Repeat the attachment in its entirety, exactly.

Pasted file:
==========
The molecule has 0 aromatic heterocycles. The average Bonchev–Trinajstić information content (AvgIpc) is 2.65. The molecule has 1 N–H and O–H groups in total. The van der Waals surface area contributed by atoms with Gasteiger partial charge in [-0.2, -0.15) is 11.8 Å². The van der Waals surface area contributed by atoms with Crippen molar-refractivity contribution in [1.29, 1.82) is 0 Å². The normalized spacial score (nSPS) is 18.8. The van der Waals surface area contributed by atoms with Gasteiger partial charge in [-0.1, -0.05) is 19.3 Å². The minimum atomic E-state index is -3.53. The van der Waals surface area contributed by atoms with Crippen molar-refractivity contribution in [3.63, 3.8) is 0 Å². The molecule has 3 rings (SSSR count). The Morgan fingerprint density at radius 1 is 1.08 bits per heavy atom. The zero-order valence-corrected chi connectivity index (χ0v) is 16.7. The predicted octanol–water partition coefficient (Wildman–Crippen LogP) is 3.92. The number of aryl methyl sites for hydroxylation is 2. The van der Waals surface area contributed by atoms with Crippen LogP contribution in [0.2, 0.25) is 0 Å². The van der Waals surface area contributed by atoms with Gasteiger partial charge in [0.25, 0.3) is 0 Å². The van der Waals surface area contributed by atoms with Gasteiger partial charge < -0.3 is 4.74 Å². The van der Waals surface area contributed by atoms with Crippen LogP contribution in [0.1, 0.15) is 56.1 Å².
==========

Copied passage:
The molecule has 0 aromatic heterocycles. The average Bonchev–Trinajstić information content (AvgIpc) is 2.65. The molecule has 1 N–H and O–H groups in total. The van der Waals surface area contributed by atoms with Gasteiger partial charge in [-0.2, -0.15) is 11.8 Å². The van der Waals surface area contributed by atoms with Crippen molar-refractivity contribution in [1.29, 1.82) is 0 Å². The normalized spacial score (nSPS) is 18.8. The van der Waals surface area contributed by atoms with Gasteiger partial charge in [-0.1, -0.05) is 19.3 Å². The minimum atomic E-state index is -3.53. The van der Waals surface area contributed by atoms with Crippen molar-refractivity contribution in [3.63, 3.8) is 0 Å². The molecule has 3 rings (SSSR count). The Morgan fingerprint density at radius 1 is 1.08 bits per heavy atom. The zero-order valence-corrected chi connectivity index (χ0v) is 16.7. The predicted octanol–water partition coefficient (Wildman–Crippen LogP) is 3.92. The number of aryl methyl sites for hydroxylation is 2. The van der Waals surface area contributed by atoms with Crippen LogP contribution in [0.2, 0.25) is 0 Å². The van der Waals surface area contributed by atoms with Gasteiger partial charge in [0.25, 0.3) is 0 Å². The van der Waals surface area contributed by atoms with Gasteiger partial charge < -0.3 is 4.74 Å². The van der Waals surface area contributed by atoms with Crippen LogP contribution in [0.1, 0.15) is 56.1 Å².